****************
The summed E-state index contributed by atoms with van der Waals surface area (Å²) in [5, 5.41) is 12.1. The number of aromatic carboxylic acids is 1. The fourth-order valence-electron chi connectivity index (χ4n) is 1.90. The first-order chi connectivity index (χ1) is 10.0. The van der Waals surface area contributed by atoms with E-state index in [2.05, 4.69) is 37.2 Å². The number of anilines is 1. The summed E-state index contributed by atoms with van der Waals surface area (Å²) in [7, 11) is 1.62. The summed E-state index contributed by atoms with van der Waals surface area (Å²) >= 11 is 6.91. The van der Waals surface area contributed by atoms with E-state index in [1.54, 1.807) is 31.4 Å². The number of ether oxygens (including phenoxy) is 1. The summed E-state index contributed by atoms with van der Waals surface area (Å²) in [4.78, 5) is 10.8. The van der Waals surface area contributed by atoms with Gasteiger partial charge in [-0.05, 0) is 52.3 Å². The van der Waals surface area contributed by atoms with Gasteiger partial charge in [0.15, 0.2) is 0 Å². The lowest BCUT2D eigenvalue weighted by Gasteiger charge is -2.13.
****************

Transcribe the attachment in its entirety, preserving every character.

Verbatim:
The summed E-state index contributed by atoms with van der Waals surface area (Å²) in [5, 5.41) is 12.1. The number of aromatic carboxylic acids is 1. The fourth-order valence-electron chi connectivity index (χ4n) is 1.90. The first-order chi connectivity index (χ1) is 10.0. The van der Waals surface area contributed by atoms with E-state index in [2.05, 4.69) is 37.2 Å². The number of anilines is 1. The summed E-state index contributed by atoms with van der Waals surface area (Å²) in [7, 11) is 1.62. The summed E-state index contributed by atoms with van der Waals surface area (Å²) >= 11 is 6.91. The van der Waals surface area contributed by atoms with E-state index in [1.54, 1.807) is 31.4 Å². The number of ether oxygens (including phenoxy) is 1. The summed E-state index contributed by atoms with van der Waals surface area (Å²) in [4.78, 5) is 10.8. The van der Waals surface area contributed by atoms with Gasteiger partial charge in [-0.05, 0) is 52.3 Å². The van der Waals surface area contributed by atoms with Gasteiger partial charge in [0.15, 0.2) is 0 Å². The lowest BCUT2D eigenvalue weighted by Gasteiger charge is -2.13.